What Should You Do About Mice In Your Crawlspace?

16 August 2017
 Categories: , Blog

The name "crawlspace" may make this area sound like the perfect place for mice to crawl, and in fact crawlspaces are a common place for mice to hang out in your home. If you've heard the pitter patter of little feet coming from your crawlspace and perhaps even seen the little critters in person, then it's time to take action. You don't want to share your home with these tiny rodents for any longer than necessary! Follow these steps to get rid of mice—and the evidence they leave behind—in your crawlspace. 

Step One: Plug any holes and cracks.

You might think that you should eradicate the mice and then close up the crawlspace, but it's actually best to seal any cracks first so you keep additional mice from entering while you're working on eradicating the ones that are already inside. 

An easy way to plug all of the cracks in your crawlspace walls, floors, and ceiling is with spray foam insulation. You can buy a can at a hardware store and just spray a quick dab onto any little crack or crevice you see. (Work from the inside of the crawlspace.) Do not skip gaps around pipes or cords; even if they look small, a mouse can probably squeeze through there.

Step Two: Trap the mice.

There are two ways to do this. You can set a bunch of standard, spring-loaded mouse traps, placing a dab of peanut butter on each one. (Maple syrup and slices of hot dog also work well.) Or, you can purchase a humane mouse trap, which will cost a bit more but won't kill the mice.

Whichever type of trap you choose, set it up in your crawlspace at night, and check it in the morning. Repeat this step every night until you are no longer trapping new mice or hearing them move about.

Step Three: Remove all droppings and nest material.

Now that the mice are gone, it is time to clean up your crawlspace. Make sure you don long pants, a long-sleeved shirt, protective gloves, and a face mask before you do this. Rodent droppings can irritate your respiratory tract and may contain infectious bacteria.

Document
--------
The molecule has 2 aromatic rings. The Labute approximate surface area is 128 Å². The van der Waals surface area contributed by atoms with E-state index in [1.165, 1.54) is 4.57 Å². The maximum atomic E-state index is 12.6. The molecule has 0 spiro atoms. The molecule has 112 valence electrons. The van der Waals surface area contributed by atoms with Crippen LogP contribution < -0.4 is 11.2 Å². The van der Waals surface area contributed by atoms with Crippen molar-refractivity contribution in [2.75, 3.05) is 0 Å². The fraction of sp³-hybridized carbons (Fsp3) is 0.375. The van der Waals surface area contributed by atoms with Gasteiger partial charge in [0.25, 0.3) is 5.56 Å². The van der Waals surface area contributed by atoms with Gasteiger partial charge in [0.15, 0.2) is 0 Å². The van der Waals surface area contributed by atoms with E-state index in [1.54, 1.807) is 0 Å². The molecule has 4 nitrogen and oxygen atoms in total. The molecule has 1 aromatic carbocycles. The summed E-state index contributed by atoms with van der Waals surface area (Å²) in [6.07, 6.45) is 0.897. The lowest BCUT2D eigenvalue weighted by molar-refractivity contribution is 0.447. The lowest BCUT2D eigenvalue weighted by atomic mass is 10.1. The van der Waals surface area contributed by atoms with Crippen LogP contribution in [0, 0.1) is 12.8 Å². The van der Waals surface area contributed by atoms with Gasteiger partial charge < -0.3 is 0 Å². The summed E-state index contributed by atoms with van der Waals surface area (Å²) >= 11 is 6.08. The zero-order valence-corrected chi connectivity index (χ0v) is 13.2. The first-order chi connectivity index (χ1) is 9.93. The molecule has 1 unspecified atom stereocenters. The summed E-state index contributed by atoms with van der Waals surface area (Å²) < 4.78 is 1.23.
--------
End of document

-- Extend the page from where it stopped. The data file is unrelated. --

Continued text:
Scoop any torn insulation and other nesting materials into a garbage bag. Then, use a shop vac to suck up all of the rodent droppings. You may need to lift up intact sheets of insulation in order to vacuum underneath them. Empty the vacuum bag outside immediately so you don't contaminate anything, and wash your hands (or maybe even take a full shower) after you're done cleaning up.

Step Four: Deodorize the crawlspace.

Even after you have removed all of the droppings, your crawlspace will probably still have a bit of a rodent odor. There are a few things you can do to remove this odor. First, set up a dehumidifier in your crawlspace. This will draw excess moisture from the air, which should leave it smelling fresher. After the dehumidifier has run for a day or so, set out a few bowls of vinegar. The vinegar will help refresh the air even further. 

After three or four days with the vinegar and dehumidifier, remove both of these items and set a few open boxes of baking soda up in the crawlspace. The baking soda will help absorb any lingering odors. You may need to replace the boxes a few times over the course of a few weeks, but before long, your crawlspace will smell entirely fresh.

If you have trouble getting rid of the mice, contact an exterminator who specializes in mouse control. They can help you set up traps and secure the space to prevent additional mice from entering.